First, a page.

Fondo Paez and The Politics of Castillo

The department of Cauca, Colombia reflects the spirit of The Paez people. It is mountainous and beautiful with high peaks and lush green valleys. Cauca is one of Colombia’s premiere coffee regions and its reputation for excellent coffee is exemplified by Fondo Paez– one of JCC’s highest quality partners with excellent coffee year in and year out.

During my 3 days with Fondo Paez I took away a lot. Over the next few days I will be writing about some of the things that I learned and that stuck with me after my visit. This first dispatch touches on Castillo– a coffee plant developed with diverse genetics and that is largely resistant to the Roya fungus.

The south of Colombia has been hit hard by Roya (the coffee rust fungus) and farmers have struggled to continue in the face of dying heirloom coffee and decreasing yields. The most common answer to this plague in Colombia has been to plant Castillo and other types of coffee that have been engineered with a cross of arabica and robusta genetics making them less susceptible to Roya. While the results of this massive project– run by the good folks at the Colombian National Coffee Grower Federation (FNC)– have produced differences of opinion in terms of cup quality, these plants have proven to be much more resistant to disease and have perhaps exceeded expectations in the cup– depending on who you ask, of course. Fondo Paez has a very interesting take on the Castillo project that is well worth sharing.

The indigenous Paez people have a very intense connection to nature and see their organic production of coffee as an expression of this relationship. They view Castillo as an attempt of people outside their communities to gain control of their coffee plants because the plants are not coming from seeds that they have produced in their own fields. Their take is that Castillo– while being more resistant to Roya and more quick to produce than their own varietals– exhausts the soil more quickly and has a shorter lifespan than their traditional coffees. One farmer who has experimented with it claims that Castillo plants have a more shallow root system that makes it necessary to fertilize more intensively. He also said that it is genetically designed to require a “packet of inputs” that must be purchased from outside the Paez communities. This they see as something of a Mansanto-ization (a new term!?!?) of their fields that will eventually pressure them to use chemicals to extend the life of the Castillo plants thus threatening their organic commitment and their own autonomy as indigenous people. Because of this belief we found the amount of Castillo on the farms we visited much, much lower than I expected.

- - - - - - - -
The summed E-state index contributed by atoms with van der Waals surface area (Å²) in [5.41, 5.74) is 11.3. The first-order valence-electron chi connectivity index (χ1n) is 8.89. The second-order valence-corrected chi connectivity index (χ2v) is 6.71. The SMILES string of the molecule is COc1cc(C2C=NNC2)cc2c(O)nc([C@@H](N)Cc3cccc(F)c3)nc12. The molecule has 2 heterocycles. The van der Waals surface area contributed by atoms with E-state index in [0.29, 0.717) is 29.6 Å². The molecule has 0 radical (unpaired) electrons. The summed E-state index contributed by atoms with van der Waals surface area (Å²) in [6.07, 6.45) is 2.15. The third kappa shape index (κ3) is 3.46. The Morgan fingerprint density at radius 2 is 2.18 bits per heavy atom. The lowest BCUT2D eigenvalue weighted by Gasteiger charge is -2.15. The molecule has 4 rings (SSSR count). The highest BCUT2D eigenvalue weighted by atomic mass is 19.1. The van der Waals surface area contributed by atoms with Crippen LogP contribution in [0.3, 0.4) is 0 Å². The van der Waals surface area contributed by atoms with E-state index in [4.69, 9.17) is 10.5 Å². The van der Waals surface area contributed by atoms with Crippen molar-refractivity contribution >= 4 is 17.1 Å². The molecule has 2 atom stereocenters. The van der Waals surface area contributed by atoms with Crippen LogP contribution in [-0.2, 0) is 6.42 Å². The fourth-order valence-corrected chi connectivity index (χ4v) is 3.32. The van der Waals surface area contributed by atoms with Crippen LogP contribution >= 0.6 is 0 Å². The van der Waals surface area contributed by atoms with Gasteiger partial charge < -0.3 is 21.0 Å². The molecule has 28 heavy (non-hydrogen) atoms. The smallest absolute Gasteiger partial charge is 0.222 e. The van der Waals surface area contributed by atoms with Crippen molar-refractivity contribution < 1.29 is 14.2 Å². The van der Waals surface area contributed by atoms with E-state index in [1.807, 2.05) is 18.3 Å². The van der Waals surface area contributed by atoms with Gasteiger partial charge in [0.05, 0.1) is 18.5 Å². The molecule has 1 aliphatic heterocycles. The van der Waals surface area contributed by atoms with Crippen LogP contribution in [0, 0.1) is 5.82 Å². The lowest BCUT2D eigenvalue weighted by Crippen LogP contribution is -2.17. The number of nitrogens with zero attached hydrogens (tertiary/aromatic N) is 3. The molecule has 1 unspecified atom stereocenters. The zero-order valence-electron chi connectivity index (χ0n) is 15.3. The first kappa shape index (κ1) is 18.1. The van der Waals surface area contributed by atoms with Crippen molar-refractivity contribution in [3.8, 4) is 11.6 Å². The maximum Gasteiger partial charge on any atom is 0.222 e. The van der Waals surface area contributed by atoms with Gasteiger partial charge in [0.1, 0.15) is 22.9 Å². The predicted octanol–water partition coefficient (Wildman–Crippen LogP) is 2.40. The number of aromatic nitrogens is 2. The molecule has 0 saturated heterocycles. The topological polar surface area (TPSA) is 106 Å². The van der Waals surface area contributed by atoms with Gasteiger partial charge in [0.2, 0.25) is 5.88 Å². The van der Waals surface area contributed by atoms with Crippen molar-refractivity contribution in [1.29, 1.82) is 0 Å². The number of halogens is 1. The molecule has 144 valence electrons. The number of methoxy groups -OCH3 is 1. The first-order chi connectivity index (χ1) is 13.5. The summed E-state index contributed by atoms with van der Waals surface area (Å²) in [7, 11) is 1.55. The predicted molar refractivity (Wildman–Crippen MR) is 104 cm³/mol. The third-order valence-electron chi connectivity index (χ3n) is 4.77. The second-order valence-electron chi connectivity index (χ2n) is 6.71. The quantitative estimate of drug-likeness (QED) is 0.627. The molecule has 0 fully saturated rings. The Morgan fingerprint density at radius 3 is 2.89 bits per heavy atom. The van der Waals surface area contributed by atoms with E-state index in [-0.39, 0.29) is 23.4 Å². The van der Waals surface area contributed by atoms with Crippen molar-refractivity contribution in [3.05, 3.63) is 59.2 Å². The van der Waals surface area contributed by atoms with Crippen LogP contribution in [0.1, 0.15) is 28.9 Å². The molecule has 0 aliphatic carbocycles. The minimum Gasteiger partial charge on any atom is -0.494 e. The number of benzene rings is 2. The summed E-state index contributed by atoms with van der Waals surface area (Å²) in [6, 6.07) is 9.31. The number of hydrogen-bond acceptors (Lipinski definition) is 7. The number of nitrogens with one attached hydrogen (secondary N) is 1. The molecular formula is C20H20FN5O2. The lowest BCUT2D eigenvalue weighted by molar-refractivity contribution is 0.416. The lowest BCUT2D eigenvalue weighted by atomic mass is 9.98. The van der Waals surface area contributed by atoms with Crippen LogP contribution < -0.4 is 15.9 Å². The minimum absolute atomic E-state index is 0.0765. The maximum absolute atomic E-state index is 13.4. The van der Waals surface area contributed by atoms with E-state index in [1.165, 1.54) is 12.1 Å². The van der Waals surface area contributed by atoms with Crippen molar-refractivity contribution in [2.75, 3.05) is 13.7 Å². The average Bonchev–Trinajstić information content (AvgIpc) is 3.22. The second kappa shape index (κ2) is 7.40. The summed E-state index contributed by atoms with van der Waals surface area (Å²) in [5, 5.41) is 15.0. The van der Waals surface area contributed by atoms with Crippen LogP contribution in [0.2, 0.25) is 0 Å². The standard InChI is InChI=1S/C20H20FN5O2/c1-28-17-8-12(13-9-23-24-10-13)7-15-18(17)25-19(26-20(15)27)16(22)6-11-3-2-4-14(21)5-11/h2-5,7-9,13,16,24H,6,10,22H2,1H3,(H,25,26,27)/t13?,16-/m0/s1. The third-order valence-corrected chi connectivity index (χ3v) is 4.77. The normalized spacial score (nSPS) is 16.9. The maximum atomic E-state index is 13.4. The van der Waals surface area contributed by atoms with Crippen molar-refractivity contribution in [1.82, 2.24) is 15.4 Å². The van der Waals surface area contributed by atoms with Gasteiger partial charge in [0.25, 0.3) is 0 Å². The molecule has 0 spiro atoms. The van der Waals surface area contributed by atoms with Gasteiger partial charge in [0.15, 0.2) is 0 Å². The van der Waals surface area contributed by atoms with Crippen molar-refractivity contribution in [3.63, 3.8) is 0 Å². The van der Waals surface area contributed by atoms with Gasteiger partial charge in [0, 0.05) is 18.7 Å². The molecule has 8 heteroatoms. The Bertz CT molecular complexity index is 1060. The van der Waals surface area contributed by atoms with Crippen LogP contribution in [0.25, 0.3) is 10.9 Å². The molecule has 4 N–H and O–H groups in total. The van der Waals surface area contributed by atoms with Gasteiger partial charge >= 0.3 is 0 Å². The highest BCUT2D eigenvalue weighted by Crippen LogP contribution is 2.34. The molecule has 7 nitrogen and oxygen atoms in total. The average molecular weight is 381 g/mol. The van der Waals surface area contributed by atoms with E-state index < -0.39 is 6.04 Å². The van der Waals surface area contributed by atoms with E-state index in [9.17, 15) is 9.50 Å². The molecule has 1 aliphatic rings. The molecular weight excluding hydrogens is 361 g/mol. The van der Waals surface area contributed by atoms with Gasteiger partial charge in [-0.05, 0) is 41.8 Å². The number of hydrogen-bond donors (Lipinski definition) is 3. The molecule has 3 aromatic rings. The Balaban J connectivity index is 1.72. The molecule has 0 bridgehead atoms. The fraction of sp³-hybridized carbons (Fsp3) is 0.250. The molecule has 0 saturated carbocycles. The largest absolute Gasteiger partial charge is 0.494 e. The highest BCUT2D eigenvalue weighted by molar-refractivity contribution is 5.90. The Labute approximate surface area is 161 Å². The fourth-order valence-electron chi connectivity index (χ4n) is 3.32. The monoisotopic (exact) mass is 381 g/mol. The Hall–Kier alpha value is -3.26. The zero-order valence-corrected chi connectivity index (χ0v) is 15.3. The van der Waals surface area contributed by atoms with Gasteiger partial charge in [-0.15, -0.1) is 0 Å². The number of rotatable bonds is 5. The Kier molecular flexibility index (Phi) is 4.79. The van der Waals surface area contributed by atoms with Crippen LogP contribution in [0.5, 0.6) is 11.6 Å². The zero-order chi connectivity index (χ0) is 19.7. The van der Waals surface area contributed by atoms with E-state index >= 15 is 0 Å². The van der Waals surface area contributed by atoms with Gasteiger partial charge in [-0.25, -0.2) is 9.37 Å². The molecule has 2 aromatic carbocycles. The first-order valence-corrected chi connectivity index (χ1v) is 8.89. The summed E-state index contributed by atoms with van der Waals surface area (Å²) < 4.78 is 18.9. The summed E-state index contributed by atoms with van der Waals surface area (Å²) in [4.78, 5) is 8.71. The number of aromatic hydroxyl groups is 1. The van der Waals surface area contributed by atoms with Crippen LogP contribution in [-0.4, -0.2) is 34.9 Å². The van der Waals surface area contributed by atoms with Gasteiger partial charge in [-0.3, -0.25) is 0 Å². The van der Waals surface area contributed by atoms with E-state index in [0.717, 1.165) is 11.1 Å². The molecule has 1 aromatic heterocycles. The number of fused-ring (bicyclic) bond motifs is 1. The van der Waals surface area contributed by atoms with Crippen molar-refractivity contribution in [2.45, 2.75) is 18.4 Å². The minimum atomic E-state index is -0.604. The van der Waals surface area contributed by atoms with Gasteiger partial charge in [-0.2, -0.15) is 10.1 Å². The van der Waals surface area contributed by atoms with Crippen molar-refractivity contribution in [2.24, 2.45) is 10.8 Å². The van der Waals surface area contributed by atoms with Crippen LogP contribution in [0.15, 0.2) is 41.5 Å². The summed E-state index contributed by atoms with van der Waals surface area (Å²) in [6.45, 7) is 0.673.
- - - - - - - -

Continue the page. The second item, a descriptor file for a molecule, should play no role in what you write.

The response of Fondo Paez is to re-commit to creating incredibly rich and fertile organic soils that will protect the plants. While organic coffee has had a difficult time resisting Roya in general, there have been cases of farmers using intensive organic composted fertilizer, micro-organism treatments, concoctions of certain potent minerals, a healthy shade canopy, and careful pruning to ensure their plants survive. FP is now taking this approach and farmers are working to build up their soils, save what heirloom coffee they can, and to replant traditional varietals that they feel are more naturally resistant like Typica. They also have been planting and experimenting with a varietal called “Colombia” that they say was introduced in the seventies and that they feel is a better alternative than Castillo.

I am not an expert on Castillo, how it tastes, how it produces, or the politics that surround it in Colombia. I don’t have a strong opinion on Castillo (yet) and I cannot vouch for the science behind what I have written. However, I do think that it is important to get the Fondo Paez opinion of Castillo out into the world so that people understand it is still controversial in Colombian coffee communities and that the Castillo debate extends well beyond how it tastes on the cupping table. The commitment of Fondo Paez to rebuild their production with a good percentage of traditional heirloom varietals is admirable and I hope that they can be successful. From their position this approach is in harmony with their values and– if it works– it will give them a good leg up in the coffee scene as organic heirloom coffee yields continue to decline all over Central and South America.